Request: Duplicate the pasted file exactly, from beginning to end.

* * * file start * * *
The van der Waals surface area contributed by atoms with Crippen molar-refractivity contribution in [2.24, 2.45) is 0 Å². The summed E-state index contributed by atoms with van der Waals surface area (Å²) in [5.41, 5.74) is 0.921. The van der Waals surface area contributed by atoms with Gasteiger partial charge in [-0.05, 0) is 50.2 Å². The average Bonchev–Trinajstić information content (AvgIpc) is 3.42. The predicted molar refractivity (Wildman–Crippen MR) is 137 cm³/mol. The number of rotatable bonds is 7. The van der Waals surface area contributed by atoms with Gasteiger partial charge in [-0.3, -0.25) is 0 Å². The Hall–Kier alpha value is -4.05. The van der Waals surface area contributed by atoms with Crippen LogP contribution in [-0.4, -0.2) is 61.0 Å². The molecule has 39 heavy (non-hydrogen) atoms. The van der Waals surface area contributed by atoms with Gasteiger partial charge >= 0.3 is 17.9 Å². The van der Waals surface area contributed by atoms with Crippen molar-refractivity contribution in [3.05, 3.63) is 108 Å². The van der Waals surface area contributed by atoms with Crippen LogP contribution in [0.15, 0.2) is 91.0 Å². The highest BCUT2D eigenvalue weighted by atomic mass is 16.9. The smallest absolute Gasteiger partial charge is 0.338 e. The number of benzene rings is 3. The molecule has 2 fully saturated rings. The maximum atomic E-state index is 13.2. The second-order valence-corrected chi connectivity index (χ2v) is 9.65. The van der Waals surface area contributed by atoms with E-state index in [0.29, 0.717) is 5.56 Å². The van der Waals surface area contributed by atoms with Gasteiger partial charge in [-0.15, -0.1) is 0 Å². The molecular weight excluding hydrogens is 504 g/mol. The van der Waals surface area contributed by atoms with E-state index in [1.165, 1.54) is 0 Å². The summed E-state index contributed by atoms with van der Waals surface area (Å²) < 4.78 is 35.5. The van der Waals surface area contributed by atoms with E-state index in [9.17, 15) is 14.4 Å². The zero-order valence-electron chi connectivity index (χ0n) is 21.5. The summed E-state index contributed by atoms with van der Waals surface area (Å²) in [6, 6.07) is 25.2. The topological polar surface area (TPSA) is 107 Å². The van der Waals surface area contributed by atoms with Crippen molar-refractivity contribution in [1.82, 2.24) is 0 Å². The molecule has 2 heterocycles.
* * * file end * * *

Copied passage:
The van der Waals surface area contributed by atoms with Crippen molar-refractivity contribution in [2.24, 2.45) is 0 Å². The summed E-state index contributed by atoms with van der Waals surface area (Å²) in [5.41, 5.74) is 0.921. The van der Waals surface area contributed by atoms with Gasteiger partial charge in [-0.05, 0) is 50.2 Å². The average Bonchev–Trinajstić information content (AvgIpc) is 3.42. The predicted molar refractivity (Wildman–Crippen MR) is 137 cm³/mol. The number of rotatable bonds is 7. The van der Waals surface area contributed by atoms with Gasteiger partial charge in [-0.3, -0.25) is 0 Å². The Hall–Kier alpha value is -4.05. The van der Waals surface area contributed by atoms with Crippen LogP contribution in [-0.4, -0.2) is 61.0 Å². The molecule has 39 heavy (non-hydrogen) atoms. The van der Waals surface area contributed by atoms with Gasteiger partial charge >= 0.3 is 17.9 Å². The van der Waals surface area contributed by atoms with Crippen molar-refractivity contribution in [3.05, 3.63) is 108 Å². The van der Waals surface area contributed by atoms with Crippen LogP contribution in [0.15, 0.2) is 91.0 Å². The highest BCUT2D eigenvalue weighted by atomic mass is 16.9. The smallest absolute Gasteiger partial charge is 0.338 e. The number of benzene rings is 3. The molecule has 2 fully saturated rings. The maximum atomic E-state index is 13.2. The second-order valence-corrected chi connectivity index (χ2v) is 9.65. The van der Waals surface area contributed by atoms with E-state index in [0.29, 0.717) is 5.56 Å². The van der Waals surface area contributed by atoms with Gasteiger partial charge in [-0.15, -0.1) is 0 Å². The molecular weight excluding hydrogens is 504 g/mol. The van der Waals surface area contributed by atoms with E-state index in [1.165, 1.54) is 0 Å². The summed E-state index contributed by atoms with van der Waals surface area (Å²) < 4.78 is 35.5. The van der Waals surface area contributed by atoms with E-state index in [9.17, 15) is 14.4 Å². The zero-order valence-electron chi connectivity index (χ0n) is 21.5. The summed E-state index contributed by atoms with van der Waals surface area (Å²) in [6, 6.07) is 25.2. The topological polar surface area (TPSA) is 107 Å². The van der Waals surface area contributed by atoms with Crippen molar-refractivity contribution in [1.82, 2.24) is 0 Å². The molecule has 2 heterocycles.